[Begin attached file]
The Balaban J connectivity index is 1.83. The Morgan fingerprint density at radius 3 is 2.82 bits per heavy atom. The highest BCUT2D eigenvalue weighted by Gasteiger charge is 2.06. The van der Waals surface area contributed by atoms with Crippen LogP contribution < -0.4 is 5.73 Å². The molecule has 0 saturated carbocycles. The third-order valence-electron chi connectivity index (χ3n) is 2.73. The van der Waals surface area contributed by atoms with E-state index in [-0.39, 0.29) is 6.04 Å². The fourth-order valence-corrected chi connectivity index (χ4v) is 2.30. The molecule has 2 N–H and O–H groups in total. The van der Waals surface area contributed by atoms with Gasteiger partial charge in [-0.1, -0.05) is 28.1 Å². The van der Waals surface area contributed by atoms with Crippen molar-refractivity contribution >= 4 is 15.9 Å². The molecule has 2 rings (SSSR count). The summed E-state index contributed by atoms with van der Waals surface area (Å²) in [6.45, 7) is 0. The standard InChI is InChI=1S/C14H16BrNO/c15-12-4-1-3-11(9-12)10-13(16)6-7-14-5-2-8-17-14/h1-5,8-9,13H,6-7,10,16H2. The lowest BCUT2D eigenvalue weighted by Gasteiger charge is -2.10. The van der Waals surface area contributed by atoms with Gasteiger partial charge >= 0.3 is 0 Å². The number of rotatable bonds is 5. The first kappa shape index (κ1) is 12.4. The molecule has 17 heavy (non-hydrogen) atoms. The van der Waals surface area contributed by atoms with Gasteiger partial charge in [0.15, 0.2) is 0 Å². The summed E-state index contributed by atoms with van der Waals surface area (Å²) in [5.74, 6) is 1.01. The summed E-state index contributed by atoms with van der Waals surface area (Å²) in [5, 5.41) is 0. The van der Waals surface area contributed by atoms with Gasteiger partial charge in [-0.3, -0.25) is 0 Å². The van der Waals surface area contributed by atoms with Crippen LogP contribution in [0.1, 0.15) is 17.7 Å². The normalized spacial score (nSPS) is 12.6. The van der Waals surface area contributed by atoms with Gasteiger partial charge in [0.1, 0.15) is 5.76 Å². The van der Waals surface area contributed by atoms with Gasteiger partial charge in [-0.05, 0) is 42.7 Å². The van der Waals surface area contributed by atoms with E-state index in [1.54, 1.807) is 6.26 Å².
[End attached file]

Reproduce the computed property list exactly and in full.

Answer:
The Balaban J connectivity index is 1.83. The Morgan fingerprint density at radius 3 is 2.82 bits per heavy atom. The highest BCUT2D eigenvalue weighted by Gasteiger charge is 2.06. The van der Waals surface area contributed by atoms with Crippen LogP contribution < -0.4 is 5.73 Å². The molecule has 0 saturated carbocycles. The third-order valence-electron chi connectivity index (χ3n) is 2.73. The van der Waals surface area contributed by atoms with E-state index in [-0.39, 0.29) is 6.04 Å². The fourth-order valence-corrected chi connectivity index (χ4v) is 2.30. The molecule has 2 N–H and O–H groups in total. The van der Waals surface area contributed by atoms with Gasteiger partial charge in [-0.1, -0.05) is 28.1 Å². The van der Waals surface area contributed by atoms with Crippen molar-refractivity contribution >= 4 is 15.9 Å². The molecule has 2 rings (SSSR count). The summed E-state index contributed by atoms with van der Waals surface area (Å²) in [6.45, 7) is 0. The standard InChI is InChI=1S/C14H16BrNO/c15-12-4-1-3-11(9-12)10-13(16)6-7-14-5-2-8-17-14/h1-5,8-9,13H,6-7,10,16H2. The lowest BCUT2D eigenvalue weighted by Gasteiger charge is -2.10. The van der Waals surface area contributed by atoms with Gasteiger partial charge >= 0.3 is 0 Å². The number of rotatable bonds is 5. The first kappa shape index (κ1) is 12.4. The molecule has 17 heavy (non-hydrogen) atoms. The van der Waals surface area contributed by atoms with Gasteiger partial charge in [0.15, 0.2) is 0 Å². The summed E-state index contributed by atoms with van der Waals surface area (Å²) in [5.74, 6) is 1.01. The summed E-state index contributed by atoms with van der Waals surface area (Å²) in [5, 5.41) is 0. The van der Waals surface area contributed by atoms with Gasteiger partial charge in [-0.3, -0.25) is 0 Å². The van der Waals surface area contributed by atoms with Crippen LogP contribution in [0.1, 0.15) is 17.7 Å². The normalized spacial score (nSPS) is 12.6. The van der Waals surface area contributed by atoms with Gasteiger partial charge in [0.1, 0.15) is 5.76 Å². The van der Waals surface area contributed by atoms with Gasteiger partial charge in [-0.05, 0) is 42.7 Å². The van der Waals surface area contributed by atoms with E-state index in [1.54, 1.807) is 6.26 Å².